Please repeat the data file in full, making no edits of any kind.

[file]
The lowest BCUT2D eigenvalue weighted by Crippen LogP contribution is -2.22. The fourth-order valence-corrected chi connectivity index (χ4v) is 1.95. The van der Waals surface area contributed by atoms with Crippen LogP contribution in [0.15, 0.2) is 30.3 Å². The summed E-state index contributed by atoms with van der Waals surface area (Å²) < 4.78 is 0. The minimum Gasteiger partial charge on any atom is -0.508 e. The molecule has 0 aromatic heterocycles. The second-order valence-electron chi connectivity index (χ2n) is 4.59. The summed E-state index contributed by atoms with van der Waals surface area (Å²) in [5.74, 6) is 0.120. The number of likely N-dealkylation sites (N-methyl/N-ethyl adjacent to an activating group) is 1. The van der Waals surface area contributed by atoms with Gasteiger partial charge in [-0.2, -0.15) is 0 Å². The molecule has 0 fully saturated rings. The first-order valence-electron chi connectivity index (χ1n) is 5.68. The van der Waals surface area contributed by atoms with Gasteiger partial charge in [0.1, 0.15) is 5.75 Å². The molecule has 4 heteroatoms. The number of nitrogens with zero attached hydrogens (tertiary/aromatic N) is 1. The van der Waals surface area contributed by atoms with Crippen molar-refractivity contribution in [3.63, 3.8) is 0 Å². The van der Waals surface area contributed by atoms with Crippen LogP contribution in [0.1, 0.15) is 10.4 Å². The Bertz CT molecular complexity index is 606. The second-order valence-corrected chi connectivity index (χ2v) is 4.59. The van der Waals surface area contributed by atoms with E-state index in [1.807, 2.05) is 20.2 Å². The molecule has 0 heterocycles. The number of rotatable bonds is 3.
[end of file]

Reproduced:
The lowest BCUT2D eigenvalue weighted by Crippen LogP contribution is -2.22. The fourth-order valence-corrected chi connectivity index (χ4v) is 1.95. The van der Waals surface area contributed by atoms with Crippen LogP contribution in [0.15, 0.2) is 30.3 Å². The summed E-state index contributed by atoms with van der Waals surface area (Å²) < 4.78 is 0. The minimum Gasteiger partial charge on any atom is -0.508 e. The molecule has 0 aromatic heterocycles. The second-order valence-electron chi connectivity index (χ2n) is 4.59. The summed E-state index contributed by atoms with van der Waals surface area (Å²) in [5.74, 6) is 0.120. The number of likely N-dealkylation sites (N-methyl/N-ethyl adjacent to an activating group) is 1. The van der Waals surface area contributed by atoms with Gasteiger partial charge in [-0.2, -0.15) is 0 Å². The molecule has 0 fully saturated rings. The first-order valence-electron chi connectivity index (χ1n) is 5.68. The van der Waals surface area contributed by atoms with Gasteiger partial charge in [0.1, 0.15) is 5.75 Å². The molecule has 4 heteroatoms. The number of nitrogens with zero attached hydrogens (tertiary/aromatic N) is 1. The van der Waals surface area contributed by atoms with Crippen molar-refractivity contribution in [3.63, 3.8) is 0 Å². The van der Waals surface area contributed by atoms with Crippen LogP contribution in [0.1, 0.15) is 10.4 Å². The Bertz CT molecular complexity index is 606. The second-order valence-corrected chi connectivity index (χ2v) is 4.59. The van der Waals surface area contributed by atoms with E-state index in [1.807, 2.05) is 20.2 Å². The molecule has 0 heterocycles. The number of rotatable bonds is 3.